Scientists from the BASE collaboration, led by scientists from RIKEN, have developed a new cooling method that will make it easier to measure a property of protons and antiprotons called the magnetic moment. This is one of the properties that is being studied to solve the mystery of why our universe contains matter but almost no antimatter.
Our universe should, according to the Standard Model, have equal amounts of matter and antimatter, but in reality it doesn’t. To find out why, scientists around the world are trying to uncover tiny differences between the two that could solve the mystery. One promising avenue is to explore whether there are differences in the magnetic moment of the proton and the antiproton, and the BASE experiment, based at CERN, is trying to determine this. Using a sophisticated device – a Penning trap capable of capturing and detecting a single particle – the BASE team has in the past succeeded in improving the accuracy of measurements of the magnetic moments of protons and antiprotons of a factor thirty and over three orders of magnitude, respectively, leading to a test for matter / antimatter symmetry at the 1.5 parts in a billion level, essentially finding that the magnets in the proton and antiproton are nine-digit similar significant!
One difficulty among many in performing such experiments is that to measure magnetic moments accurately, the particles must be maintained at temperatures near absolute zero, -273.15 ° C. In previous experiments, cold temperatures were prepared using a technique known as “selective resistive cooling”, which is time consuming and, according to researchers, “similar to rolling a die with 100 faces, trying to roll. a 1”.
For the current experiment, published in Nature, the BASE collaboration reported the very first demonstration of ‘sympathetic cooling’ of a single proton by coupling the particle to a cloud of laser-cooled 9Be + ions. Sympathetic cooling involves using lasers or other devices to cool one type of particle, and then using those particles to transfer heat from the particle they want to cool. With this technique, the group simultaneously cooled a resonant mode of a tuned macroscopic superconducting circuit with laser-cooled ions, and also achieved sympathetic cooling of a single trapped proton, reaching temperatures near absolute zero.
The technique described in the recent article is an important first step towards drastically reducing the faces on the dice collector, with the vision of ideally reducing the surface to one. “We report an important first step, and further development of this method will ultimately lead to an ideal spin-tilt experiment, in which a single low-temperature proton will be prepared in just a few seconds. This will allow us to determine the spin state of the particle in a single measurement which takes about a minute, ”explains Christian Smorra, one of the scientists leading the study. “This is considerably faster than our previous magnetic moment measurements and will improve both the sampling statistics and the resolution of our systematic studies,” adds Matthew Bohman, doctoral student at the Max Planck Institute for Nuclear Physics in Heidelberg and premier author to study it.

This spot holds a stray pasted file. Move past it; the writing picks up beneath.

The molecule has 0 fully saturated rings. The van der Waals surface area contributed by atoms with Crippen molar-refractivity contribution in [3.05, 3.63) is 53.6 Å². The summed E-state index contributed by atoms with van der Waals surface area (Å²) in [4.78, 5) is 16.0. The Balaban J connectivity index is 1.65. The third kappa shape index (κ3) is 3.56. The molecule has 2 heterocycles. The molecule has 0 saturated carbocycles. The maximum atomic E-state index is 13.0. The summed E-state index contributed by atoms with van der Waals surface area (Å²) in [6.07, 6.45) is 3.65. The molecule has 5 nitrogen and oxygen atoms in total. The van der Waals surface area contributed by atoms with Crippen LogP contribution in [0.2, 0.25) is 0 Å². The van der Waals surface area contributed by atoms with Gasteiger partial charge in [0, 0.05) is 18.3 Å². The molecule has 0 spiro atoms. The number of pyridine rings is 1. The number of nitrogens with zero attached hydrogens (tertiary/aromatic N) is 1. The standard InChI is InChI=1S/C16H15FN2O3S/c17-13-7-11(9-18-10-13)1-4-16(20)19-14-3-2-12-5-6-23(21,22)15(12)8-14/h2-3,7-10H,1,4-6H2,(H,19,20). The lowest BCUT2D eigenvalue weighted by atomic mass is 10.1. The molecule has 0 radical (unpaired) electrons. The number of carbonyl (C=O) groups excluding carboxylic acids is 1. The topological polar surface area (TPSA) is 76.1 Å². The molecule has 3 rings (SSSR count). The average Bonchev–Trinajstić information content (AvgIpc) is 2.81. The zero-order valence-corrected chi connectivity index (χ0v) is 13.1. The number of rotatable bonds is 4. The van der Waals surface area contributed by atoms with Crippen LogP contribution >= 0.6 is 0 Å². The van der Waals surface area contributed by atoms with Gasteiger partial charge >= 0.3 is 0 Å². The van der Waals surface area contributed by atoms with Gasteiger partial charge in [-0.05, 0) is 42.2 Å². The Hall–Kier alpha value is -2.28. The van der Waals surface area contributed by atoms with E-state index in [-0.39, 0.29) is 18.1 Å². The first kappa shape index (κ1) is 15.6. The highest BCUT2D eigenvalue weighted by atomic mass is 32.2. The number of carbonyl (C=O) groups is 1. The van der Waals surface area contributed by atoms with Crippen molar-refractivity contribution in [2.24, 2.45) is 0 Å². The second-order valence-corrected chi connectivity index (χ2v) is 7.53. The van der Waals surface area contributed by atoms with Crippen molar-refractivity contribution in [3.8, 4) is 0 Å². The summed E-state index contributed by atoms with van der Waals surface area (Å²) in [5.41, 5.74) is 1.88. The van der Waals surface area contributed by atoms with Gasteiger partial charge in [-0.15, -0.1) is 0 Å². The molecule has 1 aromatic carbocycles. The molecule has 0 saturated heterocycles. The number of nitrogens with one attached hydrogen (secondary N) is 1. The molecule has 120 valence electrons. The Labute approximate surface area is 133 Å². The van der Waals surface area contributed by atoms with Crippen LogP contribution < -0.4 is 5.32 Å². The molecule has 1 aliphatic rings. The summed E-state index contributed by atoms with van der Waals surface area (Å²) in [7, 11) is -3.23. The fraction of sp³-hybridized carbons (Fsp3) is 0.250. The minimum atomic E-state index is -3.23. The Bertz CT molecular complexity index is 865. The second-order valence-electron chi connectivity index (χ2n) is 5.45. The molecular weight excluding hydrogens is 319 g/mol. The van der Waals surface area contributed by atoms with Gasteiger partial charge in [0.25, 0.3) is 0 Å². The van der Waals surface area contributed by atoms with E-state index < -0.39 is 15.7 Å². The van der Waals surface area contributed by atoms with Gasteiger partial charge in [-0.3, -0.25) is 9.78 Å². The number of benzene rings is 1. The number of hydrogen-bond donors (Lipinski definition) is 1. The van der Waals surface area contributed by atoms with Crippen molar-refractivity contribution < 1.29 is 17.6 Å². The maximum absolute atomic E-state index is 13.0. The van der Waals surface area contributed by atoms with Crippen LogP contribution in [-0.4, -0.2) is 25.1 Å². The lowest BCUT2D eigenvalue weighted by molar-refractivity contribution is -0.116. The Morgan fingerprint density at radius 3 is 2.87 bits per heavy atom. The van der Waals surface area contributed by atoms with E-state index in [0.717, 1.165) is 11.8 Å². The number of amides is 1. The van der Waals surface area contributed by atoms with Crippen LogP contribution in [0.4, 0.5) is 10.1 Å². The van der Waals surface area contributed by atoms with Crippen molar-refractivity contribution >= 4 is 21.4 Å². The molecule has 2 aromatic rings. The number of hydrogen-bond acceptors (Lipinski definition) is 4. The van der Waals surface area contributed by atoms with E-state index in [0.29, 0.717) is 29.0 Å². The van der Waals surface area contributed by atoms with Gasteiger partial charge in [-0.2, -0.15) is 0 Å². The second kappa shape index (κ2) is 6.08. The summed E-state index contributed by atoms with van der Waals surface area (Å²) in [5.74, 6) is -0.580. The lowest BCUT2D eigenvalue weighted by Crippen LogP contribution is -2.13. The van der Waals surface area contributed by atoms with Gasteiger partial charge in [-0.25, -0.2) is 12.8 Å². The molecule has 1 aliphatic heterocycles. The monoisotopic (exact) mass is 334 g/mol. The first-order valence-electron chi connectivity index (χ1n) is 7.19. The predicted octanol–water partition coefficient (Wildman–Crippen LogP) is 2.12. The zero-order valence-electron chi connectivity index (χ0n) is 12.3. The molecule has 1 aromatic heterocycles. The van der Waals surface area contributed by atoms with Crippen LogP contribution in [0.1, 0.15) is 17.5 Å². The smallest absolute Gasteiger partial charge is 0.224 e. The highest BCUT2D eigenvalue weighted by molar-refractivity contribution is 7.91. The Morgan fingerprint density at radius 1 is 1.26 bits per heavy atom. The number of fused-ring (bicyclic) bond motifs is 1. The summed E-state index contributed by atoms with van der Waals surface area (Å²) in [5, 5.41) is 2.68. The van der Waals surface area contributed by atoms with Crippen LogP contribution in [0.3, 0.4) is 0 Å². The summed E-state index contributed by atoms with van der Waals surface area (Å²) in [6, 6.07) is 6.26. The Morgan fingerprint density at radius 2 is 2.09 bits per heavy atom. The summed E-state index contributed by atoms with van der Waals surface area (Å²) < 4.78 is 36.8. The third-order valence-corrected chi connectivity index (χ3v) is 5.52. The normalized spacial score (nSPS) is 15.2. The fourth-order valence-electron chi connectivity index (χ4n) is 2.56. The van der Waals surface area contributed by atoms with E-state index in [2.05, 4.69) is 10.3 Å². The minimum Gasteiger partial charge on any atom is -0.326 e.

“In addition, the reported achievement has applications not only in proton / antiproton magnetic moment measurements. It adds general new technology to the toolbox of precision Penning trap physics, and also has potential applications in other nuclear magnetic moment measurements, ultra-precise comparisons of charge-to-mass ratios in traps. of Penning, or even in improving production. antihydrogen ”, adds Stefan Ulmer, spokesperson for the BASE collaboration and chief scientist of the RIKEN Fundamental Symmetries Laboratory.
The BASE collaboration runs three experiments, one at the CERN Antimatter Plant, one at the University of Hanover and one at the University of Mainz, the laboratory where the new method was actually implemented. The reported study is the result of collaboration between RIKEN, the German company Max Planck, the universities of Mainz, Hanover and Tokyo, the German metrology institute PTB, CERN and GSI Darmstadt. The work was supported by the Max Planck Center, RIKEN, PTB for time, constants and fundamental symmetries.